Brand Equity and Social Media: An Opossum’s Tale

Imagine a desert island occupied by no more than twenty people.  They are living in their own little village.  Over time, one of the inhabitants finds that their skill at tanning opossum skins is more and more valued, so others are willing to bring fish and breadfruits to the tanner.  Over time, the tanner has a business. He’s literally raking in the clams.

The enterprise grows – perhaps the proprietor ends up hiring other villagers to join in the labor, or even his own family.  A strategy is developed to grow – perhaps to bring the tanned opossum skins to other islands.

The man’s purpose is to make a living, to increase his wealth. It’s a very base purpose to have a business, but it’s his purpose, never the less.

Over time, the business world has grown – there are colleges for business, and magazines, and clubs, and all sorts of thinking going on around the idea of business.  The thinkers come to the conclusion that a purpose like “increasing wealth” is just too primal – and gee, why should the customers care about your becoming more wealthy or not. They like your opossum skins.

The world of business has matured – and those that adopt greater purpose in what they do can grow beyond the simple selling of commodities – they begin to trade in the realm of greater purpose. They develop brands – and those brands begin to take on more meaning than a name or logo.

It’s called brand equity.  What is brand equity?  It is when people identify with brands, and are willing to pay a premium, or be more loyal. Either way, the business that has a brand creates value where there was none before. They create a whole that is worth more than the constituent parts. There is value there beyond the value of the factories, the desks, and the contracts in place.

In order for an organization to define brand equity, it must possess a culture that supports that brand – and underlying culture is a set of shared values. Values, vision, purpose – all of those big organizational development words – really are important after all. Sum it all up into a special spark of magic, and I call it the Brand’s Passion.  The organization still exists to create wealth, but all of that other stuff has grown to a point where it has taken on its own life.

Fast Forward – to Social Media

Now Opossum Skin Tanners Inc has a Facebook page, a Twitter account, – even a Pinterest board.

This is their big opportunity to focus on their Brand Passion. The beautiful thing is, social media and Brand Passion go together like grits and butter, or eggs and salt. (If that’s not in your dietary taste, insert your own things that go amazingly together).

People are happy to connect with you in that playground on shared passions. If you start to talk about your products, or your Unique Selling Points, you’re just going to lose them.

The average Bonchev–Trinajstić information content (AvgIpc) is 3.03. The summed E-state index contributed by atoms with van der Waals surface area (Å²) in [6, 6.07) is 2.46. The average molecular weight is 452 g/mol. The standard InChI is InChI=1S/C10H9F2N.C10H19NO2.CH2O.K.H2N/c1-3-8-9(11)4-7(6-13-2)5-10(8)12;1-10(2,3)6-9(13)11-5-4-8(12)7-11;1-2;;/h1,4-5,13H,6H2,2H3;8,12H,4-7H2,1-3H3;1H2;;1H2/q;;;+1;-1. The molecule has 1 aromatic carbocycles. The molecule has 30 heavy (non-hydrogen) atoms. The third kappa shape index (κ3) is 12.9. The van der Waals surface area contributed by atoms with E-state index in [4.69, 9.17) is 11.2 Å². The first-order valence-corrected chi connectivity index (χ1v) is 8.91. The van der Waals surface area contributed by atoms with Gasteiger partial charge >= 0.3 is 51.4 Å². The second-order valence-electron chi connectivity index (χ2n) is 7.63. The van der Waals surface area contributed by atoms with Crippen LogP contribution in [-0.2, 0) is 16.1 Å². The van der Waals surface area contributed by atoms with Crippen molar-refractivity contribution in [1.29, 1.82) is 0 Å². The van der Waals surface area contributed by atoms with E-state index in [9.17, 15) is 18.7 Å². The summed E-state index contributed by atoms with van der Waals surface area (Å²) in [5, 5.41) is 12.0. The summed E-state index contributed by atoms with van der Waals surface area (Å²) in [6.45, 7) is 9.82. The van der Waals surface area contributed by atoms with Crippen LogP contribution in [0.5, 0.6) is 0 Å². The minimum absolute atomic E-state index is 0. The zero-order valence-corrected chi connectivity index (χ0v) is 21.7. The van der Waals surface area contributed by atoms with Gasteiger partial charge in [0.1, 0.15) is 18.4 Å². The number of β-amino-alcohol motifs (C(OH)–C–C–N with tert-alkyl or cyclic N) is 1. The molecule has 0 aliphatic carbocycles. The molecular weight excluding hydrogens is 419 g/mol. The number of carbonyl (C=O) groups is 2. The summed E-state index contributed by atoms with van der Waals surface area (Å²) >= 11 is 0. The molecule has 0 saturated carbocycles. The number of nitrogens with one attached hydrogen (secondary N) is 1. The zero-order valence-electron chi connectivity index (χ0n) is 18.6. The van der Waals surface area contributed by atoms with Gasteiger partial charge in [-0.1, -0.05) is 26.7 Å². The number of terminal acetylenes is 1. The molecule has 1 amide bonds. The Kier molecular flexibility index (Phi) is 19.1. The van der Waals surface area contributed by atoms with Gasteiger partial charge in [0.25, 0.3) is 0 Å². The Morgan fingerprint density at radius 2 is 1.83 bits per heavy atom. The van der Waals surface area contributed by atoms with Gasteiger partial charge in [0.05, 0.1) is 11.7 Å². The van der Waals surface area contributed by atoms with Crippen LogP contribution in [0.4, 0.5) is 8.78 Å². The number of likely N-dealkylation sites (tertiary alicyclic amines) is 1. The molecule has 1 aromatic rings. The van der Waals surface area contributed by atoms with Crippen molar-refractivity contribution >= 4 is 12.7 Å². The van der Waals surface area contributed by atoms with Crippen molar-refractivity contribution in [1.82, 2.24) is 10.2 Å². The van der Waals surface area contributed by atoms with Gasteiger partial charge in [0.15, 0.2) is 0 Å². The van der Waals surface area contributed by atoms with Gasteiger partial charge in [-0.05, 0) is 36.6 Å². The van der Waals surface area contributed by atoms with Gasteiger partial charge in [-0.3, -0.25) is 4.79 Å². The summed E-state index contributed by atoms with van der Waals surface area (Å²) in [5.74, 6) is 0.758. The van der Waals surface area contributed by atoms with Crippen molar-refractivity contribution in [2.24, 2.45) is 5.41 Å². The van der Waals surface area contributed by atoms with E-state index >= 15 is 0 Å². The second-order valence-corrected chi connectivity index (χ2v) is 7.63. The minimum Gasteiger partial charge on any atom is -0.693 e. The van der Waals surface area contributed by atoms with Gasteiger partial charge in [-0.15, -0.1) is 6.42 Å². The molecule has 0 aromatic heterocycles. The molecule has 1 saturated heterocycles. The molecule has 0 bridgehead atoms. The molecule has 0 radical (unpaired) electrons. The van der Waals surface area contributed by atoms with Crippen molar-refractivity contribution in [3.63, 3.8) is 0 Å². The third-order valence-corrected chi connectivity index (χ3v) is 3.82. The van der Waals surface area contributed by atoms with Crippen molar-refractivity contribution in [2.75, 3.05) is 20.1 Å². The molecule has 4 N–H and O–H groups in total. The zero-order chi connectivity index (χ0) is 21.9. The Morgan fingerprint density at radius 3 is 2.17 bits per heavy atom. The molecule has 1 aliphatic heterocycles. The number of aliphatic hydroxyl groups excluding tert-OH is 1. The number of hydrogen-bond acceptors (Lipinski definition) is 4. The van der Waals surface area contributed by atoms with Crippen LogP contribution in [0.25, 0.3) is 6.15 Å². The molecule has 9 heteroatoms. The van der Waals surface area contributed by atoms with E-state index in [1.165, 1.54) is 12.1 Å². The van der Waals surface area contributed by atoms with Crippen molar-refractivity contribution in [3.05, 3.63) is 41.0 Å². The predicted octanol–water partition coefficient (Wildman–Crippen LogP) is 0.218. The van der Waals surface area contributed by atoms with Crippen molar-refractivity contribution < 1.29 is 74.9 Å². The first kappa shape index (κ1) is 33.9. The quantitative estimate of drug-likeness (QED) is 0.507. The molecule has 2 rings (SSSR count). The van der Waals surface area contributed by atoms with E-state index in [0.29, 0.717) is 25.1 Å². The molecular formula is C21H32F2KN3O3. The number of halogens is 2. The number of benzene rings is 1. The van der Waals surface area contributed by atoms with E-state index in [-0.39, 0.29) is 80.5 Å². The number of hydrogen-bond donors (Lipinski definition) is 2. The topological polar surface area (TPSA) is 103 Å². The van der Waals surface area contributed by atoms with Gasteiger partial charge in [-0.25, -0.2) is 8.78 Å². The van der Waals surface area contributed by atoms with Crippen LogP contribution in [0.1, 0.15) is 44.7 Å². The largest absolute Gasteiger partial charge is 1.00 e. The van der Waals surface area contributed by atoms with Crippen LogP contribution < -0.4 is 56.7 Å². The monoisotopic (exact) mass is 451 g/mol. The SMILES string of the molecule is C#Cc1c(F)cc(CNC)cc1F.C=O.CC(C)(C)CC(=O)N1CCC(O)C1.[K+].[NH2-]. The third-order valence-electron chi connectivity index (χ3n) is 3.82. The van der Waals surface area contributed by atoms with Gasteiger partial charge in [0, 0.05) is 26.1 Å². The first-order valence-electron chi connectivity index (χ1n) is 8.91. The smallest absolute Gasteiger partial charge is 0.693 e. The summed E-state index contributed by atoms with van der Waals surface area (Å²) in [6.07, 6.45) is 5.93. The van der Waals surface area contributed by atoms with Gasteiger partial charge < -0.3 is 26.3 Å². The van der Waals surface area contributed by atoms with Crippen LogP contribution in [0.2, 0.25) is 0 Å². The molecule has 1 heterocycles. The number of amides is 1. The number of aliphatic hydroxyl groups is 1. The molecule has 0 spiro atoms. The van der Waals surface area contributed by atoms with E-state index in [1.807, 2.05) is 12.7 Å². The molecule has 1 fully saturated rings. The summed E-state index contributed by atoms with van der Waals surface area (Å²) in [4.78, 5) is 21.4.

Check out Coca-Cola’s Pinterest board. It is an example of the company actively managing brand equity with social media. Sure, plenty of the images have a bottle of coke in them – but the primary themes are things like, “be together,” “be active,” “be giving,” and “keep discovering.” We all love being together, and being active, and being caring.  We’ll forgive the images of cola bottles.

In the process, Coca-Cola Company is increasing the value of their brand, thereby creating brand equity, by celebrating the underlying passion of the brand. They have succeeded in building a culture, with values, purpose, and vision.

Making money is important – we have to pay the electric bill. But it can’t be the main reason for being in business, and it most certainly can’t be the driving force of social media communications.

Tags: , , , , ,

Leave a Reply

6 comments on “Brand Equity and Social Media: An Opossum’s Tale

BruceSallan

So Ric, where can I buy one of your skins? I’m in Vancouver right now and it’s sort of chilly…


    RicDragon

     @BruceSallan Thought you guys went for the castor pelts up there?


Steve Birkett

With the almost pathological focus of some firms on bottom lines for the next quarter, though, brand equity has to face off against short termism and cost-cutting. Do you see organizations with this narrow focus failing as a result, or can you foresee a route of transition to more long term thinking, for the health of the brand? 


    RicDragon

     @Steve Birkett There are a couple of issues here – the first is not just within social media, but in all transactions. If a sales person calls me up, with her biggest concern being her numbers for the quarter, she’s not going to do a good job of thinking about MY concerns. She’s going to fail miserably. The same is true in social media, too – if you’re leading your communications with your own low-level needs (on the Maslow’s hierarchy) – you’re going to communicate selfishness and lack of concern for your community. That type of communication is anathema on social. Can you fake it? maybe. 
     
    SO – since social has been fundamentally changing the nature of business communications, orgs that aren’t leading from a higher purpose are going to flop. 


Bernicehneal

Nowadays, everyone is talking about the importance of social media in their Internet marketing campaign. If you are not doing it, you are simply falling behind because rest assured that your competitor is. But what exactly do you want in your social media marketing campaign? And where do you start?


Bernicehneal

Nowadays, everyone is talking about the importance of social media in their Internet marketing campaign. If you are not doing it, you are simply falling behind because rest assured that your competitor is. But what exactly do you want in your social media marketing campaign? And where do you start?For more information http://www.socialinkmedia.com